Juneteenth marks a time in history that has remained largely unknown within the white community.
It has long been celebrated among the African American community. The brutal history of slavery and segregation continues to inflict pain on our society, and Juneteenth offers a light of hope on the fight for freedom and justice.
As noted by the National Museum of African American History & Culture, Juneteenth is a time to celebrate, to gather as a family, to reflect on the past and look to the future. Within the African American community, Juneteenth is known as our second “Independence Day”. It is a holiday that commemorates the June 19, 1865 announcement of the abolition of slavery in Texas, and more generally the emancipation of African American slaves throughout the Confederate South.
Emancipation did not finally come until General Gordon Granger rode into Galveston, Texas and issued General Order No. 3, on June 19, almost two and a half years after President Abraham Lincoln signed the Emancipation Proclamation on January 1, 1863.
Celebrated on June 19, the word is a portmanteau of “June” and “nineteenth.” The Office of Black Catholics invites all of us in the Archdiocese of Baltimore to celebrate this day as a reminder of the transformative power of human liberation. We encourage all to spend time with our families, reflecting on the meaning of the day by using this as a day of education about our collective history and taking the time to pray for real change.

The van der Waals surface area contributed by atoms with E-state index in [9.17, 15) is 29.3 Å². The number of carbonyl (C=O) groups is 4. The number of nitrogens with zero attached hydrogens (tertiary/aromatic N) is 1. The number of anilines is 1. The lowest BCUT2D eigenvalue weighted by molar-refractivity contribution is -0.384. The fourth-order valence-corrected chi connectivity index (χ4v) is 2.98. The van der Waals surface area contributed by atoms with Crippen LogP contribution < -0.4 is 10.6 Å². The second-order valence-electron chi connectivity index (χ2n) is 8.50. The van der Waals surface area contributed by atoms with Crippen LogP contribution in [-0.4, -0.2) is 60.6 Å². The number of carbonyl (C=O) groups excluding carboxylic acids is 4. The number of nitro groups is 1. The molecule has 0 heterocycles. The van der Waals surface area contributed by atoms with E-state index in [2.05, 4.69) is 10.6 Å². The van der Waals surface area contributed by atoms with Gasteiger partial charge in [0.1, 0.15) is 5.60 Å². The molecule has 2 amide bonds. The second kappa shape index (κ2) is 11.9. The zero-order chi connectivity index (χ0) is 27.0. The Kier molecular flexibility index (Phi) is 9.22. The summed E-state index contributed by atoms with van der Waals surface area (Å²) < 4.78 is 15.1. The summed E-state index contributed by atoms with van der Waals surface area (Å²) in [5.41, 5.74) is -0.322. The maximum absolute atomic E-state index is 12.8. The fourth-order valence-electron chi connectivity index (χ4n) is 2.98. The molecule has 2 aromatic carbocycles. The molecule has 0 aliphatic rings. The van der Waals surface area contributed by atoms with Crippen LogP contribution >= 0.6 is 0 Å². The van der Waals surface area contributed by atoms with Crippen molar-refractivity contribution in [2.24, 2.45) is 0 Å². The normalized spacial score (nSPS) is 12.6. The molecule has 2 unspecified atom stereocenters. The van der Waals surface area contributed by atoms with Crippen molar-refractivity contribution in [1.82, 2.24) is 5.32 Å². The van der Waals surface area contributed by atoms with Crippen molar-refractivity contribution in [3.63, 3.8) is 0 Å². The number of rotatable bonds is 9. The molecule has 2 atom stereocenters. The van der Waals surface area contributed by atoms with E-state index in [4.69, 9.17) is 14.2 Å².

We pray, O Lord, for change.
Jesus you revealed God through your wise words and loving deeds,
and we encounter you still today in the faces of those whom society has pushed to the margins.
Guide us, through the love you revealed,
to establish the justice you proclaimed,
that all peoples might dwell in harmony and peace,
united by that one love that binds us to each other, and to you.
And most of all, Lord, change our routine worship and work into genuine encounter with you and our better selves so that our lives will be changed for the good of all.
Prayer adapted from Racial Healing and Liturgical Resources.